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Restaurant review: Columbus Brewing Company offers tasty meals, clean presentation, mediocre service

Rose Davidson / Lantern photographer

Restaurant Week: Columbus, a six-day event in which more than 70 area restaurants offer discounted three-course, fixed price meals, began Monday. “(614) Magazine” puts on the event twice a year in an effort to encourage people in Columbus to support local dining establishments.
My roommate and I decided to take advantage of the great deals offered through the event and ate at Columbus Brewing Company, a restaurant in the Brewery District offering $20 meals throughout the week.
When we walked in, we were impressed by the whimsical, rustic décor of the restaurant. Aside from the bright red color of the wall opposite the entrance, the restaurant’s most noticeable features were the lightly colored imitation tree trunks that ran from floor to ceiling at a few points around the dining area. To the right of the entrance was the bar area, and behind it was a large “Columbus Brewing Company” logo placed atop a burnt orange wall. Wood floors gave the restaurant a classic, finished look and the bustling open kitchen toward the back provided an energetic vibe that spilled out into the dining room.
We had made a reservation, though the restaurant was only about half-full when we arrived. We were seated as soon as we entered and the visit got off to a good start. Our waitress quickly greeted us and we ordered our drinks and all three courses at the same time.
For the first course, I chose the beer-battered asparagus fries with Sriracha ranch sauce, normally $7.95, and my roommate ordered the Manchego cheese dip with corn tortillas, which did not appear on the regular menu. The appetizers arrived promptly and we shared so we could each get a taste of the other’s dish. The asparagus fries were hot and crispy and the Sriracha ranch offered a slight kick that complemented them well. Some spears were more difficult to bite into than others, but I turned to cutting them with a knife and things went smoothly from there. The cheese dip was tasty as well – the light, creamy cheese went nicely with the salty chips, but the dip was not as thick as I’d expected.
Our waitress then brought us some complimentary bread – seven slices, topped with a bit of garlic and served with warm herb butter. Our second course arrived very soon after, though almost too quickly because we were still finishing the appetizers.
I got a cup of the fire-roasted tomato soup with crumbled gorgonzola cheese, offered on the regular lunch menu at $3.95. It was one of the best tomato soups I’ve ever tasted, probably because of the flavor added by the gorgonzola. There were also a few croutons placed on top of the soup, but they became soggy quite quickly and were only enjoyable for the first minute or two. My roommate had the winter greens salad (also not listed on the regular menu), which she said she enjoyed as well.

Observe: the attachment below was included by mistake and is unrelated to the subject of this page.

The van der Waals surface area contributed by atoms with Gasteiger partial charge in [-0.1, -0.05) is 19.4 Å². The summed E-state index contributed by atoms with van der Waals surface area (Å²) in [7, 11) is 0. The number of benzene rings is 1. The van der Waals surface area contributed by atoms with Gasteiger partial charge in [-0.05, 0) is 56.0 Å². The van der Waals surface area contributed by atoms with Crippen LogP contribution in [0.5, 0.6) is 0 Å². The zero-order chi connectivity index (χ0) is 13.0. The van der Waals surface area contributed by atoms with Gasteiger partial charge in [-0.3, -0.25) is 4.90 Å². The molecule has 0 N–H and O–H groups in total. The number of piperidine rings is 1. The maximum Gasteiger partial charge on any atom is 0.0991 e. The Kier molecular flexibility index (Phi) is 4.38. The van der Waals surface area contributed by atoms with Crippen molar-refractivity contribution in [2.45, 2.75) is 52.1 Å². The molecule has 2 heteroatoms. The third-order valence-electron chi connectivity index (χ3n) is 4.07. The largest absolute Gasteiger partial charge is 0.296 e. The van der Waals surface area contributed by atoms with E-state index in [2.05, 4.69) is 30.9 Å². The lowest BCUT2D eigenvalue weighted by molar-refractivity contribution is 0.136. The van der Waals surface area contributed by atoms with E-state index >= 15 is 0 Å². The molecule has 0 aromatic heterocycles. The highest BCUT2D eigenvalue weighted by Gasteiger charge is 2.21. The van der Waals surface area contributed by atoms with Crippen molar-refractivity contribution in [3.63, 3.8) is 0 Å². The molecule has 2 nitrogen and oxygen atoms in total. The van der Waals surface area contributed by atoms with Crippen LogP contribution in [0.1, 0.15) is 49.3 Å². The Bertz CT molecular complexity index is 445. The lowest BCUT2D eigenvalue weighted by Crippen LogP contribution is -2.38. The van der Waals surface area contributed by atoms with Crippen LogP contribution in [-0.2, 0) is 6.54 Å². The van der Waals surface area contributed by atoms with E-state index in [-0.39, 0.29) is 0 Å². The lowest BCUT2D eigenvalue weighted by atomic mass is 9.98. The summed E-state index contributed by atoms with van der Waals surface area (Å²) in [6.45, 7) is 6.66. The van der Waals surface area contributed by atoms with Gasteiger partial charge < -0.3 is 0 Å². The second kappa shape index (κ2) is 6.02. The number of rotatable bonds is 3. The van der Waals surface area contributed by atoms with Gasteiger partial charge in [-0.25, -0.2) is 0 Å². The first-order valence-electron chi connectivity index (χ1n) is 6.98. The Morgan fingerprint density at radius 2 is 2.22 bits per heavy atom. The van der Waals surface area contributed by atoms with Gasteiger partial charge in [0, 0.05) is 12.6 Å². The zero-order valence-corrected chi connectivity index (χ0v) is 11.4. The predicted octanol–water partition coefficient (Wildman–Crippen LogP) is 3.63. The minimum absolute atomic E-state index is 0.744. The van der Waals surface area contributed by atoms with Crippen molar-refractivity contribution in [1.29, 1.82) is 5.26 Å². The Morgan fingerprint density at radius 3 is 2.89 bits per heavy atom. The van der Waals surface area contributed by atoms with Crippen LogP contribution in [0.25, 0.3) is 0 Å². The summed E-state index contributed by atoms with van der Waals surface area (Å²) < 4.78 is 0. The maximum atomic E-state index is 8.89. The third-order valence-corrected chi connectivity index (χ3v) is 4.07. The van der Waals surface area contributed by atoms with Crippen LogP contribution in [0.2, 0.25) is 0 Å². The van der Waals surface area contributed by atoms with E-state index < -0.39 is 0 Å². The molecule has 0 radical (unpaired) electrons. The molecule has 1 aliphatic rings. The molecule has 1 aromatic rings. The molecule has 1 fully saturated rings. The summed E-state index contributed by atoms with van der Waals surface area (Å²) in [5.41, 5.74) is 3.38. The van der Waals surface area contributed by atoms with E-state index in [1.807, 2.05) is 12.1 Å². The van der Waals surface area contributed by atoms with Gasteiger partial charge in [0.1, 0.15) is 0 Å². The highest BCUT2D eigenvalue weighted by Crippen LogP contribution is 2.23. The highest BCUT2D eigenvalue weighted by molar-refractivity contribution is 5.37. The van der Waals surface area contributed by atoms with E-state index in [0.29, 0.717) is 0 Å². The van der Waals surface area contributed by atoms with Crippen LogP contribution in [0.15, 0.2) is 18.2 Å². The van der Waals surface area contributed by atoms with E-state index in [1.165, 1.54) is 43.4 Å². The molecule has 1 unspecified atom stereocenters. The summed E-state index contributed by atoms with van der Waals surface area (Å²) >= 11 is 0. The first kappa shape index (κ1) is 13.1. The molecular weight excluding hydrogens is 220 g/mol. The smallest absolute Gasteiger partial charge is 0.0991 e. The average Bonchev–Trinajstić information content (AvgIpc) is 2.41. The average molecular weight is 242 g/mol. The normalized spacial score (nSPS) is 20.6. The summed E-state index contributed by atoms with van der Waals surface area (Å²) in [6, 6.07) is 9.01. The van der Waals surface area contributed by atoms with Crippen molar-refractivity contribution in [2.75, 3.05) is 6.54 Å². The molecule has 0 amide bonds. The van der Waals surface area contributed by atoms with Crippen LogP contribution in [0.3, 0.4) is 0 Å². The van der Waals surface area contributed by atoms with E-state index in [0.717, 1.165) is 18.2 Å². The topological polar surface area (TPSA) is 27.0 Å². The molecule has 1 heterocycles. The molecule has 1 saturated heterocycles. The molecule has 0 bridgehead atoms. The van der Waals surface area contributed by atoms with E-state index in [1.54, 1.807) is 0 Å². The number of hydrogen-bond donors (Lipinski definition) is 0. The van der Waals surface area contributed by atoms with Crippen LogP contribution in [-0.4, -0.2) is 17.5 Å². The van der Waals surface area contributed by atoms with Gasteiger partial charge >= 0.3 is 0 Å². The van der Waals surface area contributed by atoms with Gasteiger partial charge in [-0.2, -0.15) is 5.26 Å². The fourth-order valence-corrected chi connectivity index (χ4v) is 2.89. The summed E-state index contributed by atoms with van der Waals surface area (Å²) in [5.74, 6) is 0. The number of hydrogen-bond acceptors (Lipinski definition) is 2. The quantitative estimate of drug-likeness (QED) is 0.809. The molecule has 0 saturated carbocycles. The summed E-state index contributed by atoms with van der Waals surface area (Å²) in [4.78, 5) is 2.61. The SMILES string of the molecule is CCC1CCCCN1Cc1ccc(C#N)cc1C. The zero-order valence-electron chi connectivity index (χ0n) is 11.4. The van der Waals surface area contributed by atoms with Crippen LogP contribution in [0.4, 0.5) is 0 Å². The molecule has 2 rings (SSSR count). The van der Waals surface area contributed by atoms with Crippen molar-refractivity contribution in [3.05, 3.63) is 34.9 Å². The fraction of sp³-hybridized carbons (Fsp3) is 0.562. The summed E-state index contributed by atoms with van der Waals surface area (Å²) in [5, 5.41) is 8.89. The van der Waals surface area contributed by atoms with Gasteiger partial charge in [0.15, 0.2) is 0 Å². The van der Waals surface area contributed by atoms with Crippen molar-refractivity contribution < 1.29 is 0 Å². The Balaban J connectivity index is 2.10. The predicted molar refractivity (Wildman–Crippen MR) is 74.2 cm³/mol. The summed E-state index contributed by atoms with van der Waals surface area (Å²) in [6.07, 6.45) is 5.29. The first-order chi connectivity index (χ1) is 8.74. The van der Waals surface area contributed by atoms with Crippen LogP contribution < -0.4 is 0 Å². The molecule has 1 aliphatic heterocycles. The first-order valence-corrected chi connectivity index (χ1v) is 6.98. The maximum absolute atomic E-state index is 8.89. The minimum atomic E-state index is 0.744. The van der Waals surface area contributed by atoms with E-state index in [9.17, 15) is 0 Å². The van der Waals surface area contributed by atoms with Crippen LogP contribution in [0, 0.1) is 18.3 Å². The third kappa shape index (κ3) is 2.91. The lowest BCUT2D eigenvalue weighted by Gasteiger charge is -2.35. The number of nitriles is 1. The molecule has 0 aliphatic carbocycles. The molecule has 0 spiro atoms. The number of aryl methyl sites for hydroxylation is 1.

The meal began to go downhill after the second course, as the waitress came to clear away our dishes and took our bread plates before we had finished the bread. She then told us to hold onto our silverware, but we had nowhere to set it down as she had cleared away all the dishes. There was about a 10-minute lag before the arrival of the third course, and we didn’t see our waitress at all during that time. The restaurant didn’t appear to be overly busy, so we saw no immediate explanation for why this happened.
When the third course finally came I was once again intrigued by the creative taste combinations. I had ordered the pecan-crusted chicken (originally $15.95 for a dinner portion), which came topped with pale ale honey mustard and was served on a bed of herb mashed potatoes and a skillet sweet corn sauté. The chicken was tender with a crispy coating, and the sweet honey mustard provided a nice balance to the nutty crust. The mashed potatoes were creamy with a hint of garlic, and the buttery corn sauté contained a savory mixture of diced onions and peppers. Overall, the dish was an ideal blend of simple comfort foods with innovative twists. My roommate loved her orange-glazed salmon with sticky rice and green beans, typically $17.95 for a dinner portion, but she was disappointed to find a small sliver of fish bone in one bite.
It took another 10 minutes or so to pay our bills after the meal, but I ended up saving $7.85 through the Restaurant Week deal. Aside from the mediocre service, I’d say this restaurant is a promising place to find a feel-good meal, and overall the visual presentation of the plates is clean and elegant. I only wish the restaurant would put as much effort into its service as it does into its flavors and presentation.
Columbus Brewing Company is located at 525 Short St. Restaurant Week: Columbus runs through Saturday evening.

Grade: B

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